You all have Graham Linehan (@Glinner) and this article on boingboing.net to thank for my starting this blog. I studied Business at University and I continue to work in Marketing and Sales; combine that with my passionate love of music and this article really got me thinking. It challenged my perceptions of what is really happening in the music industry. I don’t want to seem melodramatic, but after reading this I really did spend literally minutes thinking about the issue, and I resolved to write about it. 140 characters weren’t sufficient.
Jeff Price in his article (via Cory Doctorow on boingboing) makes the point that today more revenue is making its way back to the artist than in pre-internet times, despite the overall revenue generated by the music industry suffering a dip. I am all for this in principle; it’s the artist’s work, they should profit the most from it. The article also makes the point that whilst revenue is down, the actual number of individual music purchases is up significantly since 2006 according to Nielsen, and if Nielsen can tell us how many people watch a TV program they must be able to tell us how many songs have been purchased.
So the consumer is getting more music for less money, but with more money going back to the artist. It must be a dream scenario right?
It certainly seems like a Utopian situation. Everybody wins apart from the big, bad record companies and music publishers. Yet there is also a groundswell of artists, including Lily Allen, James Blunt and Gary Barlow of Take That, who broadly support the record industry and clamping down upon the dark side of digital music and the internet, namely file-sharing / copyright infringement. (See this article.) You often read about established artists saying that they make their money only through touring and merch, and no longer through recorded music. I fundamentally believe that artists should be able to make a living directly from the sale of their work, and as consumers we have no right to expect it to be free. It should also be noted that Jeff Price and Tunecore as a digital music distribution service are effectively in competition with “traditional” record companies. Nobody is ever going to big-up their competitor, no matter how altruistic their business model might seem.
So now I’m left thinking that maybe the music artist isn’t quite as badly off as I did before, but it’s the record companies that are clearly losing out though broad access to music online. Should this be reason for celebration? By adopting Jeff’s business model would we not all cut out the middle man and get more music for less money? The artists would have complete copyright control over their work and could promote, use and package it in whatever way they want. The artist would also reap all of the profit generated by their work. Personally I am all for these things.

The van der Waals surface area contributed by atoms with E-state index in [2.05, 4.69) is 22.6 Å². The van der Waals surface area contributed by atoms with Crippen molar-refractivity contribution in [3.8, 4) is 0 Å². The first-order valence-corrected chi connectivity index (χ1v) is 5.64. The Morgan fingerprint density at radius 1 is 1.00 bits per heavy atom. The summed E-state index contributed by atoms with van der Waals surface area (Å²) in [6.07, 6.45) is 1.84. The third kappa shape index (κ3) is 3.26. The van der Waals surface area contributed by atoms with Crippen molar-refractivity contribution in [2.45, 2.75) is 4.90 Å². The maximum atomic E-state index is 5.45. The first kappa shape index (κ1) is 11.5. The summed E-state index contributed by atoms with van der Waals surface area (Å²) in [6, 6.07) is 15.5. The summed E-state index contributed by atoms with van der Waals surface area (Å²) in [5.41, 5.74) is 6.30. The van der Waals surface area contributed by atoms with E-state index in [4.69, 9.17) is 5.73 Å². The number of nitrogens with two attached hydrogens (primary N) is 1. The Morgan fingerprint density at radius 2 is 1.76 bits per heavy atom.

However, this model does appear to place responsibility for all the commercial aspects of the music industry, bar digital distribution, onto the artist. It also places the entire financial risk of creating, and most significantly promoting the music onto the artist themselves. Social media has opened up so many outlets for bands and artists to promote themselves that this model seems feasible. An artist can open up Facebook, Twitter, YouTube etc. accounts, and without spending any money they potentially have access to a huge audience. The artist is then only saddled with the cost of creating their music, which with today’s computer software needn’t be very high. The big “but” is that in reality the scope for promotion via social media is limited for the vast majority. Even if you assume that an artist could attract a thousand fans on Facebook or a thousand Twitter followers, and each of those buys an album at $10 a pop, it might be enough to cover the cost of making the record, but it certainly isn’t enough to make a living out of. Fine for passionate hobbyists, who will be happy to recoup costs, but where will our pop and rockstars of the future come from? For every Justin Bieber who achieves hundreds of thousands of YouTube plays as an unknown teenager, there are thousands of artists, who struggle to achieve a hundred.
Record companies are here to stay I think. The great thing is that today the balance of power in the music industry has tilted strongly towards the artist. Record companies have been battered, but they still hold the competences in selecting artists and music that will appeal to either a broad or narrow base, then promoting and distributing that music to its base. In the future I expect to see record companies moving closer to the business model advocated by Tunecore; working as service providers for artists, rather than as the owners / patrons of the artists’ work.